The Nintendo Switch looks to be the first Nintendo console to break the company's "cyclical" stock trend for three decades.
As detailed by Roundhill Investments vice president of research Mario Stefanidis at PGC Digital #6, the Japanese game maker was first listed as a publicly listed company on July 21st, 1983 and has seen a recurring trend in its stock for the last 30 years.
This typically begins when Nintendo launches a new console and the stock price jumps before slowly falling over the proceeding years until it releases its next console.
The only exception to this was the Nintendo Wii from 2007 to 2008, where the stock has a huge upward slope, then declined rapidly over the years as the Wii U failed to take off.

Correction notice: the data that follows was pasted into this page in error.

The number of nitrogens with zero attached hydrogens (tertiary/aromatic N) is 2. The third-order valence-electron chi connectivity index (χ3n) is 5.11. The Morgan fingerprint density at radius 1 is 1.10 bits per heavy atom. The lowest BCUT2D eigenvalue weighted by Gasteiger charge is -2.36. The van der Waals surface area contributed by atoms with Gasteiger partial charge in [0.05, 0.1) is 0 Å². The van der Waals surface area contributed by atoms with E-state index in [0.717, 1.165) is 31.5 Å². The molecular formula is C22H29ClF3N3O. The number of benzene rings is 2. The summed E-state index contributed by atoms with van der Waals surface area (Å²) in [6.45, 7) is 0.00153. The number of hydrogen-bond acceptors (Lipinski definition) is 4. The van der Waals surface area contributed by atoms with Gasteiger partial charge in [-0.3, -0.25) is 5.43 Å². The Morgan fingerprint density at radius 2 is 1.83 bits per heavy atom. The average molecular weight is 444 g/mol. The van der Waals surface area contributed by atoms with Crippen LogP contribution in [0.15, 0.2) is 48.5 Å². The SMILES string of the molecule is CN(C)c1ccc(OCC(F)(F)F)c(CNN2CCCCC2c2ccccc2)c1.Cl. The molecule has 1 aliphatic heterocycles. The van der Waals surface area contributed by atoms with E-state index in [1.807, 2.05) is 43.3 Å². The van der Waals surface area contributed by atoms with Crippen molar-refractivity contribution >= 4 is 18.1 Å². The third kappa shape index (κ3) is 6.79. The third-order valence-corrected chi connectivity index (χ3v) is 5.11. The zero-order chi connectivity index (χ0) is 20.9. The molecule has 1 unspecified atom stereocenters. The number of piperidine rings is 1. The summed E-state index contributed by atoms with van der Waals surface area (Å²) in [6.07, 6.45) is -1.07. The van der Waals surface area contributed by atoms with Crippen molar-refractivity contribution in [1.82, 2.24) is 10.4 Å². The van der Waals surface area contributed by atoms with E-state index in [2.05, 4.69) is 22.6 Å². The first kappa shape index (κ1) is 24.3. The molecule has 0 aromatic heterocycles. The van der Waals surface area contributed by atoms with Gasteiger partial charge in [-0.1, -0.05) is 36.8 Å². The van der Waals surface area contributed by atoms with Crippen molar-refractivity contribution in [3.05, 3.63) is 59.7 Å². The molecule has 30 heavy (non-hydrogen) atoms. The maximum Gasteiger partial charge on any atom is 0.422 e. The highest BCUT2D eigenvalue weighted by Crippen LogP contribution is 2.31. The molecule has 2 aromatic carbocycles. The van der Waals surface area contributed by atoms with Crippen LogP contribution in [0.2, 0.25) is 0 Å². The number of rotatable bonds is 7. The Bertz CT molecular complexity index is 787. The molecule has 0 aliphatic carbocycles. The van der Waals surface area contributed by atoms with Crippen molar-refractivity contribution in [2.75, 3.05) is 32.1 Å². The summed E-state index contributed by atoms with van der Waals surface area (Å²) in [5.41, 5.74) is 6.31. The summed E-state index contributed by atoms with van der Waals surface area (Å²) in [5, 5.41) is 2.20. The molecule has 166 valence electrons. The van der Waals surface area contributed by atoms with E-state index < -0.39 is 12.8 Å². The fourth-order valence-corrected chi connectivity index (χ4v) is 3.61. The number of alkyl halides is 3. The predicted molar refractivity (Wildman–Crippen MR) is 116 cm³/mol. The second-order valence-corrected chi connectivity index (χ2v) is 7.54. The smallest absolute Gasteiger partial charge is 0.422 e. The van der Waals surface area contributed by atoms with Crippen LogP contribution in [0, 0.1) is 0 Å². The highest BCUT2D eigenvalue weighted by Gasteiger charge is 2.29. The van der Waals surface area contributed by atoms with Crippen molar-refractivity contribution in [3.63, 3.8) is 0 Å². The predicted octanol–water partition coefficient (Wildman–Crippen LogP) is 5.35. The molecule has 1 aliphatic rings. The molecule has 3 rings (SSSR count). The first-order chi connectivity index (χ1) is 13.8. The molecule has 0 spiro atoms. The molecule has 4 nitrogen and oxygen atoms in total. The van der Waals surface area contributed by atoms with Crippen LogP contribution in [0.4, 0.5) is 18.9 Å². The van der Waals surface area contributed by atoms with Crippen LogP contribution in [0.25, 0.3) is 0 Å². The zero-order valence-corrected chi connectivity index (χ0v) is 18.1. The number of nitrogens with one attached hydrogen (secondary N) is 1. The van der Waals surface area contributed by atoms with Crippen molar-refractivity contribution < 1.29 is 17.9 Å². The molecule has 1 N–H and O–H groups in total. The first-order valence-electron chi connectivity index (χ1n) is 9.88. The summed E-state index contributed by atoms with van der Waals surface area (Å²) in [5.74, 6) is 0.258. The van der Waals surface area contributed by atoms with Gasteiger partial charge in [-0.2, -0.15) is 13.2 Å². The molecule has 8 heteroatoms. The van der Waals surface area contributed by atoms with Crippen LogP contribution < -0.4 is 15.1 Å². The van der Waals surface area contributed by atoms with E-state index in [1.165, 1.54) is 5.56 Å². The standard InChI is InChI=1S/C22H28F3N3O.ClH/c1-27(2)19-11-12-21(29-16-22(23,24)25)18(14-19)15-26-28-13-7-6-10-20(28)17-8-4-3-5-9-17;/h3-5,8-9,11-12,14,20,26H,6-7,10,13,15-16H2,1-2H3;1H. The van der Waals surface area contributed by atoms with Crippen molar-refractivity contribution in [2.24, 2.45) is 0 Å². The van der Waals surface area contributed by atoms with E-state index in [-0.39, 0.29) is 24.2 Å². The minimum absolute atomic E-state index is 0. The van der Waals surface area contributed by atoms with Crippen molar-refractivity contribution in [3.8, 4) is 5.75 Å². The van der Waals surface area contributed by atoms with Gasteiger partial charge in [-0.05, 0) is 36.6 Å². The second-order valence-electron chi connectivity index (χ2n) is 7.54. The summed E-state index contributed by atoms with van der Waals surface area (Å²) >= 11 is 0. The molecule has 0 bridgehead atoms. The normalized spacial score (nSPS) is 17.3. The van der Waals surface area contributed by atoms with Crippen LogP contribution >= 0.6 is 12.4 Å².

The Switch, however, has broken this trend as it continues to grow in popularity, with further growth expected in 2021 and 2022.
A sign that the handheld/console hybrid was doing something different than its predecessors were when Nintendo's stock price jumped to a 19-month high following its launch in China.
Break the wheel
"It's really unlikely that Nintendo will ever return to its 'loom and bust' cycle where they launch a console and if it takes off, the stock price goes up [and] if it doesn't - like the case in the Wii U - the price really languishes," said Stefanidis.
Adding that: "Even though the Switch will be five years old by 2022, revenues are continuing to trend up. This is totally countercyclical to what Nintendo has experienced with their previous launches."
Nintendo stock market cap currently sits at $76.8 billion, second only to Tencent globally.
An additional contributor to Nintendo's continued upward trajectory has been its experimentation in the mobile market.
The most recent example of this was Mario Kart Tour racing past $200 million in worldwide revenue.